Ron Lieber: It is great to be here. Thank you for having me.

Brett McKay: You’re the money columnist at The New York Times, and during your writing, I’m sure you’ve gotten a lot of questions from readers about different money topics, and I’m sure the people you’ve interviewed through the years have raised the same issues about money and kids. It seems like teaching your kids about money can be a really touchy, sensitive topic for a lot of folks. Why are parents so uncomfortable talking about money with their children?

Ron Lieber: Well, I think some of this is bred into us. People who are parents now grew up 20 or 30 or 40 years ago, whatever it is, and quite often, when we tried to ask questions about money, we were met with some version of the following response: That, young man, is none of your business, and so we got used to the idea that there was something wrong with being curious about this. Maybe it was because we were presumed not to know enough to be able to handle the answers to the questions. Maybe we were supposed to think that it was rude to ask about money or to talk about money or to even think about money. Maybe it was assumed that if we asked and if we got the answers that we would blab, and that would embarrass our families or embarrass our parents. For all of those reasons and more, so many of us have talked ourselves into or been talked into assuming that this was a topic of conversation that was utterly off limits.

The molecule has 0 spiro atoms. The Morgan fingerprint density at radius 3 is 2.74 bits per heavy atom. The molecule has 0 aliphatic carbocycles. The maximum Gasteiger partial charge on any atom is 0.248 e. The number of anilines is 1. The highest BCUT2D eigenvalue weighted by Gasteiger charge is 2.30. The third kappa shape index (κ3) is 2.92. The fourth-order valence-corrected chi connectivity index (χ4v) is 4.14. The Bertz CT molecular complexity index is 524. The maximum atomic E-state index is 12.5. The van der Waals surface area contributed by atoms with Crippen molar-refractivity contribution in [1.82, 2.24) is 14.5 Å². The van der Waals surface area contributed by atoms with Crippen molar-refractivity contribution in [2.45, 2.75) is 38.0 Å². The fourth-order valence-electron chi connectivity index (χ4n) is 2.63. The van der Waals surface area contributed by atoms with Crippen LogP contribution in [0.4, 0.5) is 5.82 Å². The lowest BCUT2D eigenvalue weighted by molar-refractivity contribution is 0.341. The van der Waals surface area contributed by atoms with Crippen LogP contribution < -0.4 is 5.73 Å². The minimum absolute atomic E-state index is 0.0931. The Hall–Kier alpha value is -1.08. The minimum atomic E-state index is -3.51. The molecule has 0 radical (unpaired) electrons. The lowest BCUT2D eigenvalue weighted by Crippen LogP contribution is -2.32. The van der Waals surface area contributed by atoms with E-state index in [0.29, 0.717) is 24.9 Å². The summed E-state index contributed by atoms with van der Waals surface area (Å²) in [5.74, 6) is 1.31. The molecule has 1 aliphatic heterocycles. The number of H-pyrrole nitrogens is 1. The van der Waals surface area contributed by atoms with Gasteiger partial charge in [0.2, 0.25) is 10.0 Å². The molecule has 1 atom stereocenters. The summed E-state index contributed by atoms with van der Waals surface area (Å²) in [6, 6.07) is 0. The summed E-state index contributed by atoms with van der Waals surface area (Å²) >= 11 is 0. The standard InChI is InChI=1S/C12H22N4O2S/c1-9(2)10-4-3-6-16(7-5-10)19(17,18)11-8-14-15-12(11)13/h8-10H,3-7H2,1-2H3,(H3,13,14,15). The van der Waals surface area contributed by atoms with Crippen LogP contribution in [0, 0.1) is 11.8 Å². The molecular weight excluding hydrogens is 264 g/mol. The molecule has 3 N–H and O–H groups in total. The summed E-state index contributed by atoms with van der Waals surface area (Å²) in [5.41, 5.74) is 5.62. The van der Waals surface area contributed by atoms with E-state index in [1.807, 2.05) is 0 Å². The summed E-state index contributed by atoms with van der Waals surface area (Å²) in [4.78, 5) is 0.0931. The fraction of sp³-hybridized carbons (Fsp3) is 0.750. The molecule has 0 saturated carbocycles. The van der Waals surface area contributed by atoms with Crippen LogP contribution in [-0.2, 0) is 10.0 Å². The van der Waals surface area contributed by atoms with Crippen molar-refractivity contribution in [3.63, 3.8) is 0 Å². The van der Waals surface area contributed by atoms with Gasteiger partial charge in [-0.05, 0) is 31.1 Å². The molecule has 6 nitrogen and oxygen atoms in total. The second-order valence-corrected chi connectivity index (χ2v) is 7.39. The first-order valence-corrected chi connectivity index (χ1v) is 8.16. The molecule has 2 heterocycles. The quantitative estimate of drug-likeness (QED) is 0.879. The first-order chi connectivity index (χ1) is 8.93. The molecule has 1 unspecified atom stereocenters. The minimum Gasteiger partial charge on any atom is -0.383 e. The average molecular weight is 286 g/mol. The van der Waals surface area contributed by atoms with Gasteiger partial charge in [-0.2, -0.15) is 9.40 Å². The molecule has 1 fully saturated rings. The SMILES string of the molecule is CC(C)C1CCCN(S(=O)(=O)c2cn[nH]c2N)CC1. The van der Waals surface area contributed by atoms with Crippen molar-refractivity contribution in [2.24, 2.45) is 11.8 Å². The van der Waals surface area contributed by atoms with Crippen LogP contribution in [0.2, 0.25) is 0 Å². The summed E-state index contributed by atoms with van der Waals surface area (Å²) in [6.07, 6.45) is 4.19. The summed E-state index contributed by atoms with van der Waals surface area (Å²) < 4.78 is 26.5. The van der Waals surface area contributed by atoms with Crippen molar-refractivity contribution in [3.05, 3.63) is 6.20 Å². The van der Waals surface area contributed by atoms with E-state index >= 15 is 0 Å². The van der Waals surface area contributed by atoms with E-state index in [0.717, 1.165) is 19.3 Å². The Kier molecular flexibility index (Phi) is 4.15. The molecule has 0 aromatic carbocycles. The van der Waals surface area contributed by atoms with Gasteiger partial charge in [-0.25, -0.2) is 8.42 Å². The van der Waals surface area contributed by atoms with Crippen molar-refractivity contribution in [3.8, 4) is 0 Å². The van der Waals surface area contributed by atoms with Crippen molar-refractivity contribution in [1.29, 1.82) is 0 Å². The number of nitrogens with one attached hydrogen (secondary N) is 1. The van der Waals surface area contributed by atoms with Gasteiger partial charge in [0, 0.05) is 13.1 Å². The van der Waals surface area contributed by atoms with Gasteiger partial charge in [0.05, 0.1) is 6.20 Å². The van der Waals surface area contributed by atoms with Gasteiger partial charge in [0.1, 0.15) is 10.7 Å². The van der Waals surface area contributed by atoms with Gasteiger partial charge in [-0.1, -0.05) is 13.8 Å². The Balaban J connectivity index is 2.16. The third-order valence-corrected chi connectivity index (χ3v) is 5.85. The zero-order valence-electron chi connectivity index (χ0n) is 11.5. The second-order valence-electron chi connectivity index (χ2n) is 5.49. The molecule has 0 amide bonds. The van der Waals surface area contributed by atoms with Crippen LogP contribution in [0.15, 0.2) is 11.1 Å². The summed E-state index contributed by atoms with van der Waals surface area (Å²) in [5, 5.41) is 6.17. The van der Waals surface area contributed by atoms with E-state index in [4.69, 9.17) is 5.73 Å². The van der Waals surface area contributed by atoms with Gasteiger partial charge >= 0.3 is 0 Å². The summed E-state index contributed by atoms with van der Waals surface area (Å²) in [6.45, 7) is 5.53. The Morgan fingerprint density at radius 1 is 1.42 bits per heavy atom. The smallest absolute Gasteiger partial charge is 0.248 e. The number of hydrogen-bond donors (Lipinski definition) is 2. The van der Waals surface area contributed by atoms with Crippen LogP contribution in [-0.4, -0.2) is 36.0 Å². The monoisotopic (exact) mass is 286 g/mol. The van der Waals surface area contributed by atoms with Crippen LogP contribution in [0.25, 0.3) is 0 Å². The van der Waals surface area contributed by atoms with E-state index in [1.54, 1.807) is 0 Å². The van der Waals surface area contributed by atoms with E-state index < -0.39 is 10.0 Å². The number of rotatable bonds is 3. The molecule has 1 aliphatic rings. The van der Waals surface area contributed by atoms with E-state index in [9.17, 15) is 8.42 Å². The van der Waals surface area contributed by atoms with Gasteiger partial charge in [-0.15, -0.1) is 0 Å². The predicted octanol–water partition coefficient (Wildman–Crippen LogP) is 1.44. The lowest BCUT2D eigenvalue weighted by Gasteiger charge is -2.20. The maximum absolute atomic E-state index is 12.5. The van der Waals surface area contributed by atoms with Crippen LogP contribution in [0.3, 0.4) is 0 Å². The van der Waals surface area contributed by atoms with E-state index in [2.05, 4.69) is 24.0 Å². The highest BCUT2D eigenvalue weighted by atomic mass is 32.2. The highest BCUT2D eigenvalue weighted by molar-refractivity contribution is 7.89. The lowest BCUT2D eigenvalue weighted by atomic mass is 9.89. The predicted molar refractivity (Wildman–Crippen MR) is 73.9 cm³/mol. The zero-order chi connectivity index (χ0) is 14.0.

Brett McKay: Yeah, and what’s interesting is we think we’re protecting our children when we don’t talk about money, but in the end, the irony is by trying to protect them, we actually fragilize them in a way when it comes to personal finances.

Ron Lieber: I think that’s exactly right. I’ve actually heard it said to me and put to me directly in those terms one of the very first times I was ever out in public talking about this topic. A dad raised his hand and said to me, I just want to protect them, my kids, from all of this money stuff just a little bit longer. Why is that not a good idea? My response to him was, you have to think about what the end game is here. We’re all in the adult making business here, and money is a big part of how the adult world works.